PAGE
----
How to Create a Healthier Holiday
It’s almost here. Holiday season! We all know what this means: deliciousness in the form of pumpkin-everything, travel, potlucks, parties, sweet treats galore, and other food temptations nearly everywhere. It’s understandable how anticipating these challenges might create a bit of anxiety when you’re trying to build in healthier eating habits.
The most important thing to remember this holiday season is a healthy habit:
“Focus on the people, not the food.”
This isn’t a license to eat mindlessly. It’s encouragement to spend this holiday season focused on relationships instead of what’s on the menu. It’s about loving our friends and family well and not worrying about or over-indulging in food. It’s permission to eat with purpose, to keep your goals in the front of your mind, and to love yourself and others well.
Enter the Truth Nutrition Holiday Guide. I’m hopeful that some of the information and tips in this Guide will help you to feel confident in your ability to enjoy this holiday to the full without being stuffed full of food! To truly embrace balance in your eating and to focus on the true meaning of the holiday season: deliberately engaging with those we love.
1. Half is best! When it comes to recipes for holiday foods, you’d be surprised by how often half-portions of fat or carb heavy ingredients work well in recipes. You can often cut butter or oil down to ½ of what a recipe calls for and be just fine. If you’re worried about moisture or are baking, you can substitute oil/butter for unsweetened applesauce. You can also use a combo of oil/butter and unsweetened applesauce. I do this often! If a recipe calls for nuts or dried fruit, you can typically eliminate them or easily ½ the suggested amount and save a lot of fat or carbs. Making small changes like this don’t typically alter the taste of the dish but have a big impact in the “macro-friendliness” of a recipe.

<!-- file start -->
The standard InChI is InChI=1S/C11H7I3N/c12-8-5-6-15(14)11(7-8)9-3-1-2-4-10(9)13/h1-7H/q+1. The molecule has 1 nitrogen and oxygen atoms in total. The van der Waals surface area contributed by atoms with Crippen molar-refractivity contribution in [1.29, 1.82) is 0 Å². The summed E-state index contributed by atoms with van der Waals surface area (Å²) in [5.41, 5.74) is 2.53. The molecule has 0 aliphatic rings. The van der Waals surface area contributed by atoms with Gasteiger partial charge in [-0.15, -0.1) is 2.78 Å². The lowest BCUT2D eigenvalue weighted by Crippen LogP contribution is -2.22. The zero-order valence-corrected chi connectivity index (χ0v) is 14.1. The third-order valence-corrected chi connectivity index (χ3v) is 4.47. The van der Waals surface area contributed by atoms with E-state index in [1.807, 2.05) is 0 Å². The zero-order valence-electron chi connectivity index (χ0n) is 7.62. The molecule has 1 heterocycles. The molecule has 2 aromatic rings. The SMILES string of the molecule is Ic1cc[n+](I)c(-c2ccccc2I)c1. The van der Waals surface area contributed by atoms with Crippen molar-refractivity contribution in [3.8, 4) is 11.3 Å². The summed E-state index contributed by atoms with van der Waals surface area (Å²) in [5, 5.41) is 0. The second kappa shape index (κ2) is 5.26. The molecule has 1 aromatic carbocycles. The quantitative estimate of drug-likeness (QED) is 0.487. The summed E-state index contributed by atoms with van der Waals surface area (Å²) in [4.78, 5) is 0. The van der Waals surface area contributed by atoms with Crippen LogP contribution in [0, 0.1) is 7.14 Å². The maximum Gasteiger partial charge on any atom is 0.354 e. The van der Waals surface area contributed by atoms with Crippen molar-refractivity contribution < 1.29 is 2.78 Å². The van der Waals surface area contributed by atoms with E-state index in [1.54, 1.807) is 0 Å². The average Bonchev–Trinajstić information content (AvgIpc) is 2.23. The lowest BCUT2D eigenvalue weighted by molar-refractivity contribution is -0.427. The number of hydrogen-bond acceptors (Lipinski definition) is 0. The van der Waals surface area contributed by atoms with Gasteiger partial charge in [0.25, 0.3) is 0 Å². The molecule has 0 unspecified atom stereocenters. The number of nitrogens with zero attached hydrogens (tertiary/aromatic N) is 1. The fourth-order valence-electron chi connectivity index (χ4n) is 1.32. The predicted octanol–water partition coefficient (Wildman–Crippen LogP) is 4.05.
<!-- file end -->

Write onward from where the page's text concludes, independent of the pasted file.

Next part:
2. Have lean protein! One of the easiest ways to stay on track over the holidays is to have lean protein items on hand. If you’re preparing the meal yourself, opt for turkey breast or trimmed ham. If you’re not preparing the meal, plan to bring a dish that has higher protein/low fat. If you’re not sure what will be served then load up on a high protein (low fat/carb) meal RIGHT before heading out. That way you’ll be ahead of the protein curve right out of the gate. If the only options for protein are high fat (most beef options like roast beef or prime rib), do your best to choose a small portion and supplement your protein, if needed, when you get home.
3. Cook items separately. Leave the grease! A lot of people cook with pan drippings during the holiday season. Stay clear of doing that as it adds a tremendous amount of fat to an otherwise lower-fat dish (like veggies or gravy). Also, if you’re going to have stuffing/dressing, choose from the option that wasn’t stuffed into the bird as the bird releases fat as it cooks and the stuffing absorbs it! Choose cooking spray or small amounts of added oils when cooking savory dishes as it will allow you to better control the fat content of the dish.